Shipping: The Golden Days are returning to the Container industry

Unsettled weather conditions are a hazard of the high seas. Volatile markets are equally treacherous for the container shipping industry, which carries 80% of the volume of goods traded internationally. A global pandemic, which kept people at home with nothing to do but buy, buy, buy, buy, sent container prices skyrocketing.

In 2022 the return on capital of shipping companies exceeded 40% – the largest gains were three times the total gains of the previous two decades combined. Prices and yields fell as demand waned and shipping companies began taking delivery of new ships ordered during the boom.

Then Houthi rebel attacks on ships in the Red Sea nearly closed the Suez Canal. The disruption sent fares back to record levels only surpassed during the pandemic. How long will the good times last this time?

The destruction of value

On the surface, the answer should be: not much at all. Historically, value destruction has been the industry norm. Trast Economics estimates that between 2002 and 2019 shipping companies’ average return on capital, 4.7%, lagged behind the cost of capital, which averaged around 10%.

The new ships take two years to build. In 2023 the global fleet added capacity of about 2.3 million 20-foot equivalent units (the standard measure of container size), surpassing the previous annual record by 37%.

Another 1 million arrived in the first four months of 2024. In February concerns about overcapacity led A.P. Moller-Maersk, the world’s second-largest shipping company, to warn it could lose as much as $5 billion this year.

The Red Sea and the Houthis

Maersk now estimates that it will have a pre-tax profit of perhaps $3 billion. What changed; But of course the disturbance in the Red Sea is shown to be the main cause of the increasing demand.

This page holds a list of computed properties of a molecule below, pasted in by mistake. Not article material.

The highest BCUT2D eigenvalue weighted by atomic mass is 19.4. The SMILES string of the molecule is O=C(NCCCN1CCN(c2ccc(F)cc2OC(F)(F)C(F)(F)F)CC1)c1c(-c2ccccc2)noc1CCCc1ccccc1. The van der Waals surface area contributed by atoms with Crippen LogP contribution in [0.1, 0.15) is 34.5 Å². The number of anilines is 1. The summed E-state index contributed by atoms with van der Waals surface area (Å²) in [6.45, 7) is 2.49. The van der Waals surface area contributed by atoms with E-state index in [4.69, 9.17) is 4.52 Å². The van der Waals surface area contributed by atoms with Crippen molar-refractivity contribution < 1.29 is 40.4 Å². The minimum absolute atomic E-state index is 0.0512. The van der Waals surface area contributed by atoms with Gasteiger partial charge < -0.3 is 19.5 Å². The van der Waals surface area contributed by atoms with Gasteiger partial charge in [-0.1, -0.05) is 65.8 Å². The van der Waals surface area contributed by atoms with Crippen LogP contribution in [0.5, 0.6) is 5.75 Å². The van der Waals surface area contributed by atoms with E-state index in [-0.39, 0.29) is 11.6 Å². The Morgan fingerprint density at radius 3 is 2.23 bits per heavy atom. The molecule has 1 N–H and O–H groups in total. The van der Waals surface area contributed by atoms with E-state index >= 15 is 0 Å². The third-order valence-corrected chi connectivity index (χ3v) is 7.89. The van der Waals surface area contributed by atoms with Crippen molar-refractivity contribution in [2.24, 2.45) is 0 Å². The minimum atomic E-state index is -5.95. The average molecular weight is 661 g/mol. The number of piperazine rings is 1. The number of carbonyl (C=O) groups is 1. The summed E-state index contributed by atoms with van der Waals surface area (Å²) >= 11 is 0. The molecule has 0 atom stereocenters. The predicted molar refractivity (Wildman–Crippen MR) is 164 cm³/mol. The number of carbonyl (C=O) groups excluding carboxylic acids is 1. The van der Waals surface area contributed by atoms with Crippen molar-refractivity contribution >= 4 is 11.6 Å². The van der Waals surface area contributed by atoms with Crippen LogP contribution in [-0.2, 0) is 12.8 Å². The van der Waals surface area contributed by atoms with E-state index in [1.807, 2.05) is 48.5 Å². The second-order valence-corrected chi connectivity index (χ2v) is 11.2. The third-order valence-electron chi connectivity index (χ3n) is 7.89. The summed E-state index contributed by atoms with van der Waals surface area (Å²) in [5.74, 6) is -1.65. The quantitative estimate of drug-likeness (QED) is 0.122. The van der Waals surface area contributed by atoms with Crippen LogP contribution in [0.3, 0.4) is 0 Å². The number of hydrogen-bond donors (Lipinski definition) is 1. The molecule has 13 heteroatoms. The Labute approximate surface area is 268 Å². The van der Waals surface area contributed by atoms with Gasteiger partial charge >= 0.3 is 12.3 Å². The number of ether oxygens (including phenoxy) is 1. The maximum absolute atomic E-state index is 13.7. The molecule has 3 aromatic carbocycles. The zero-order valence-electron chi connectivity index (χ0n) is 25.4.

The Houthis show no sign of calming down. In the past few days a sailor has been killed, a ship sunk and another abandoned in flames by its crew.

The waterway once accounted for 30% of global container traffic, but 90% of ships that would pass through the canal now reroute around Africa, adding at least a week or two to journeys from Asia to Europe and the Americas .

And longer voyages mean more ships are needed to carry the same volume of goods in a given period.

The Suez attack comes just as other powers are creating wind in the sails of shipping companies. The global economy has avoided recession and the peak season for container traffic has arrived early as importers stock up for Christmas to avoid disruptions, potential tariffs and further freight increases.

The cost of shipping a container from Shanghai to America’s west coast has doubled since late April. It is now more than four times higher than it was in early December and only 12% below the peak of February 2022, when the war in Ukraine began.

Excess demand

If the Red Sea remains rough until later this year, the extra demand could more or less absorb the growing fleet, whose capacity is poised to grow by 8% this year. If the Houthis retreat earlier, that would leave many of the new ships idle.

The oversupply can be avoided if shipping companies delay taking ships from lessors and scrap older ships earlier – not a bad idea as they green their fleets to meet emissions targets. While things are likely to remain “volatile and unpredictable”, this could mean another “decade of strong market conditions” for the industry.

About the author

The Liberal Globe is an independent online magazine that provides carefully selected varieties of stories. Our authoritative insight opinions, analyses, researches are reflected in the sections which are both thematic and geographical. We do not attach ourselves to any political party. Our political agenda is liberal in the classical sense. We continue to advocate bold policies in favour of individual freedoms, even if that means we must oppose the will and the majority view, even if these positions that we express may be unpleasant and unbearable for the majority.

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